At these words, Mr. Clover crumpled as if he'd been struck. His daughter caught him by the arm, and he sank into a chair that Sherriff Thornbreak hastily provided for him. He regarded Frodo with wide, almost blank eyes. "You... know?"

"I know it all," Frodo told him.

Mr. Clover turned to his daughter. "Tansy," he said, "I must stay, but I want you to go. You mustn't be here for this."

"No, Dad, I want to stay. If Mr. Baggins knows who killed Toby, then I want to know too!" She whirled to Frodo. "Tell us who it is!"

"It's rather a long and complicated story," Frodo said. He too was somewhat reluctant to speak of these matters in front of a girl who wasn't yet thirty, but if she refused to go at her father's command, she surely wouldn't leave at his. She would hear the truth very soon in any case.

"Well, I'd be interested to hear it all," said Sherriff Thornbreak, with the air of a hobbit looking forward to a good tale. He showed his other guests to seats and took a chair for himself. Frodo remained standing, and Tansy, who stood beside her father; Togold held the girl by wrapping one arm around her waist, and she had placed her own arm protectively around his shoulders.

"Some pieces of this story are best kept confidential," Frodo began, "but they are known to everyone here, except yourself." He primarily addressed the Sherriff, since everyone else in the room was familiar with some part of what he'd discovered, and Thornbreak knew the least. "I will therefore speak frankly. The trouble that led to Toby Clover's murder can be traced to another incident, nearly as ugly, that happened many years ago. The last Thain and some other members of the Took family hired a pair of farm-laborers to beat a young boy." Togold flinched at this, and his daughter bent her head over his to murmur something comforting. "They thought he'd gotten above himself by becoming friends with one of the Tooks' son, and they wanted to put a stop to it."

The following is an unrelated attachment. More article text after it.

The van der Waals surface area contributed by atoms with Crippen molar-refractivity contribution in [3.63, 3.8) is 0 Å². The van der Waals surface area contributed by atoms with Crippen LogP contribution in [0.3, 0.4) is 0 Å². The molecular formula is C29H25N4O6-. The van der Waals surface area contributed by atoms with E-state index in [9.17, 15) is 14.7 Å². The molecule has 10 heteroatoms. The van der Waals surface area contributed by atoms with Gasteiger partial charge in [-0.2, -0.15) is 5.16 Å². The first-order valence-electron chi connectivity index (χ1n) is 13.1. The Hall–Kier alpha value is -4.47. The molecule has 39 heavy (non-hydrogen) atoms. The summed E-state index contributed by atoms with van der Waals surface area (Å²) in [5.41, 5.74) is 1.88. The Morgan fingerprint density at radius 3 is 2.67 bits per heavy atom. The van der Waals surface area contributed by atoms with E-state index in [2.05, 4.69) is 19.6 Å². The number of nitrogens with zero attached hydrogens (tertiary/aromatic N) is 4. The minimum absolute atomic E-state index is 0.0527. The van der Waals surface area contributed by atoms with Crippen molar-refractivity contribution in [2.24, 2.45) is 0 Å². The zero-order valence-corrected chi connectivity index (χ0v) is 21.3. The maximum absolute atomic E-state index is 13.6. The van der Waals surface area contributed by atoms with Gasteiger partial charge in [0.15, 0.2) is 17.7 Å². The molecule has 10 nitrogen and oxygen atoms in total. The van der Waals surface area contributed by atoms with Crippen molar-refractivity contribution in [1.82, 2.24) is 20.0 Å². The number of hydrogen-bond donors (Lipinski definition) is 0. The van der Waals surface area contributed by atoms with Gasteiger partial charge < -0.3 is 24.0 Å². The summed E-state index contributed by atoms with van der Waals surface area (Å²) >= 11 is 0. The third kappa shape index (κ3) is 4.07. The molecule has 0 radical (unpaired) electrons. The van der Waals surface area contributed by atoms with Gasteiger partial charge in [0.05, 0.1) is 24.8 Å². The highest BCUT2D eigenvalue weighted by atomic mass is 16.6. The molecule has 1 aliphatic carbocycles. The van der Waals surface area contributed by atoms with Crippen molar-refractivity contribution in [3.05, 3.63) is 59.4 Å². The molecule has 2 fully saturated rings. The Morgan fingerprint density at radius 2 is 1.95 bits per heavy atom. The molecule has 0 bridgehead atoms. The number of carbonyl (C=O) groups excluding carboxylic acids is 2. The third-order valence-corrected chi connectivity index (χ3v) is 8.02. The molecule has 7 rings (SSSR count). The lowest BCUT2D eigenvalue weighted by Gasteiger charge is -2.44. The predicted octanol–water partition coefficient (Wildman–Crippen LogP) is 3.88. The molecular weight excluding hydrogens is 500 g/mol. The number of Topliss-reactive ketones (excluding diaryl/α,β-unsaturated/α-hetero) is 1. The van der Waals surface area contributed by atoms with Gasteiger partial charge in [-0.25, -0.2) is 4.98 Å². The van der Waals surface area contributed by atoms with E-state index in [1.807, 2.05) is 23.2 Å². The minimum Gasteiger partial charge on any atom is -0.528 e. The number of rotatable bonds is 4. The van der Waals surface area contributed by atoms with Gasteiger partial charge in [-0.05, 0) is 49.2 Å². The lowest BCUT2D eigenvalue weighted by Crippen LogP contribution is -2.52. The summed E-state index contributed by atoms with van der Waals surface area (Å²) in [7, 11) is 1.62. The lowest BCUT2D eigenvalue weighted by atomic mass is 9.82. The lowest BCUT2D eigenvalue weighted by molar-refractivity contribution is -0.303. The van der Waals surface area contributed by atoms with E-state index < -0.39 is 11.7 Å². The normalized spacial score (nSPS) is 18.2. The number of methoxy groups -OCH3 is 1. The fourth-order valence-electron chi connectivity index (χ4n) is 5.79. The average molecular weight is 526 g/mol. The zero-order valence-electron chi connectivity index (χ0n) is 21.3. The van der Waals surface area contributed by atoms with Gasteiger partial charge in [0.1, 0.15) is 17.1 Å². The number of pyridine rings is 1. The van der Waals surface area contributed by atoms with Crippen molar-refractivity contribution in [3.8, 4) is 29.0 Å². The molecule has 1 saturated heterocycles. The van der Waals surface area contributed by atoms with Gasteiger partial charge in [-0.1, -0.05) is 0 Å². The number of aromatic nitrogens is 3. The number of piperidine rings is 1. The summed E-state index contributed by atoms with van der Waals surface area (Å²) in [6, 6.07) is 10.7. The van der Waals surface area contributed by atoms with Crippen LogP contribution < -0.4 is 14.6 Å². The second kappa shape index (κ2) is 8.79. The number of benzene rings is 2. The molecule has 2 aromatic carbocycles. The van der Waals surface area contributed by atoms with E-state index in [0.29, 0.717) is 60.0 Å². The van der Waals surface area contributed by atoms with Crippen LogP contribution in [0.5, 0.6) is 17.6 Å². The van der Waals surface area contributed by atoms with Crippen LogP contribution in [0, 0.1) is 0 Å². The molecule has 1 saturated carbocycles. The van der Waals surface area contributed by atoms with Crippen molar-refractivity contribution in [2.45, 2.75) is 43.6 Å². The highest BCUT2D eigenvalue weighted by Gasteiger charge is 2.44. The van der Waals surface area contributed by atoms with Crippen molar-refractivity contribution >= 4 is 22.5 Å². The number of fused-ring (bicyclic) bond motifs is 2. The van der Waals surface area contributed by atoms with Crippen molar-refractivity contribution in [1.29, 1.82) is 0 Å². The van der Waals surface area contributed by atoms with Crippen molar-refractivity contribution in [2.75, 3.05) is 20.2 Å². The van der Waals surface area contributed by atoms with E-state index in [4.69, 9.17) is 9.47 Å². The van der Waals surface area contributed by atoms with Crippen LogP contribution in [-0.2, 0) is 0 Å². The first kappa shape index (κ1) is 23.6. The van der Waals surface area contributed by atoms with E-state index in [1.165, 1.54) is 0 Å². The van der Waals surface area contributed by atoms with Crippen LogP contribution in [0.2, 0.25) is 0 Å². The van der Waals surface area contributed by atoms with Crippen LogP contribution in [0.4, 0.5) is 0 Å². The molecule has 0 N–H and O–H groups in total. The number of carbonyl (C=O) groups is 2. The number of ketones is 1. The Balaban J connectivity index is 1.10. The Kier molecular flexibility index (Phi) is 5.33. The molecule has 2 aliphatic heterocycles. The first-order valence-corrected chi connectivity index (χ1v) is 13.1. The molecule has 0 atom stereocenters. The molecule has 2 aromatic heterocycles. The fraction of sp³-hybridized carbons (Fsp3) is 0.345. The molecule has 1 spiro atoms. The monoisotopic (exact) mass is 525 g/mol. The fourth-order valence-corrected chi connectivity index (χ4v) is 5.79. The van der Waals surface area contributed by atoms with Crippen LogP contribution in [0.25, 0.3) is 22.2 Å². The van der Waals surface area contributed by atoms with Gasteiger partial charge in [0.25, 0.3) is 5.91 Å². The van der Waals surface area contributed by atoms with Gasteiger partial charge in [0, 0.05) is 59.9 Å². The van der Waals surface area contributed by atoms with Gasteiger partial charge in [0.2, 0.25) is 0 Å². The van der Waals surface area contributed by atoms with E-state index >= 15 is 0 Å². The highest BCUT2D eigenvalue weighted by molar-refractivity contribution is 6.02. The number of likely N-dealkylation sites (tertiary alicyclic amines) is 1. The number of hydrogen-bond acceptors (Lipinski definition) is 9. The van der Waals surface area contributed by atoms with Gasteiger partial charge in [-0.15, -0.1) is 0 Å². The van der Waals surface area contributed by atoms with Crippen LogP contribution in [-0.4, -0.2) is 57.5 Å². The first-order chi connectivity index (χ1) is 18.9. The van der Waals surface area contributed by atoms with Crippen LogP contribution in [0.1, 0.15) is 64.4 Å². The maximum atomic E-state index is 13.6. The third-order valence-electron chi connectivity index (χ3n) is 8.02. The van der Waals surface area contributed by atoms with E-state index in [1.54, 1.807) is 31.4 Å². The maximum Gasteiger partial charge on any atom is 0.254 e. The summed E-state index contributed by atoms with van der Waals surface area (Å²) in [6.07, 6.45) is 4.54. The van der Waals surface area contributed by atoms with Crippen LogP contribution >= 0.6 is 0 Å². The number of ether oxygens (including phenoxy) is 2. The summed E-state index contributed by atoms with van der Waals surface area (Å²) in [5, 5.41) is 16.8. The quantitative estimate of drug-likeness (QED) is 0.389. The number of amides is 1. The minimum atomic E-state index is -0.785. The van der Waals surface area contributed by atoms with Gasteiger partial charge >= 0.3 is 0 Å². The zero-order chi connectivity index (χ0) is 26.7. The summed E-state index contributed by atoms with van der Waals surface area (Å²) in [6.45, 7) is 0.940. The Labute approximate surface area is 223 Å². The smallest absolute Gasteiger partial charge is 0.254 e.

"For being friends?" Sherriff Thornbreak said incredulously, and then understanding dawned. "Or, d'you mean, they was friends like Mr. Everard and young Toby?"

"Yes, just like Evvy and Toby," Frodo answered. "You see, Sherriff, these two boys happened to be Everard's and Toby's fathers."

Tansy cast a glance at Adelard; she hadn't known that he was the other boy.

"Ah, now, I always wondered what sent you away so sudden as a lad," the Sherriff said to Togold, "and why you took on so against the Tooks once you came back. If what the lad here says is true, I can't say as I blame you for it." He turned to Frodo. "But what's this got to do with Toby's murder? D'you mean to tell me that the same thing's happened again? That's the sort o' tale young Tibbard was telling last night! I can't believe your Thainship and Mr. Adelard would be here if it was so, 'less you mean to give yourselves up." He tugged his red-feathered cap of office respectfully, to let Paladin know that this was only a joke.

"No," Paladin answered with gracious equanimity, "but it is what I feared when I hired Frodo to look into this."

"I found that it wasn't so," Frodo added. "I thought that my work had ended there, until I came upon another important part of this tale. It has to do with a certain knife."

"You mean the one that killed Toby?" asked the Sherriff. "We never did find it. I don't suppose if we found it now, if it's been washed up, we'd know it from any other pocket-knife. There's too many of them about."

Frodo gave a small smile. "That's just what my friend Merry Brandybuck said when we began this investigation: there are so many little knives about. Anybody might have one, and it wouldn't draw attention. But that's not so. The knife that killed Toby was quite distinctive."

The Sherriff sat forward eagerly. "You've seen it then?"

"I can describe it for you: it is a fine craftsman's knife, to be used for delicate woodwork, bone-handled, with the letters 'AT' carved into the hilt. There are only a few others like it, for it was one of a set, given as a gift to Adelard Took as a boy. All the Took family knows them well."

"And does Mr. Adelard have it now?" The Sherriff looked expectantly at Adelard, and when Adelard did not produce the knife, he asked, "Or is it gone? Who took it away from the grove?"

"Reginard Took did," said Frodo, "Everard's elder brother. He told me so himself."

Tansy's eyes flashed. "Did he kill Toby?"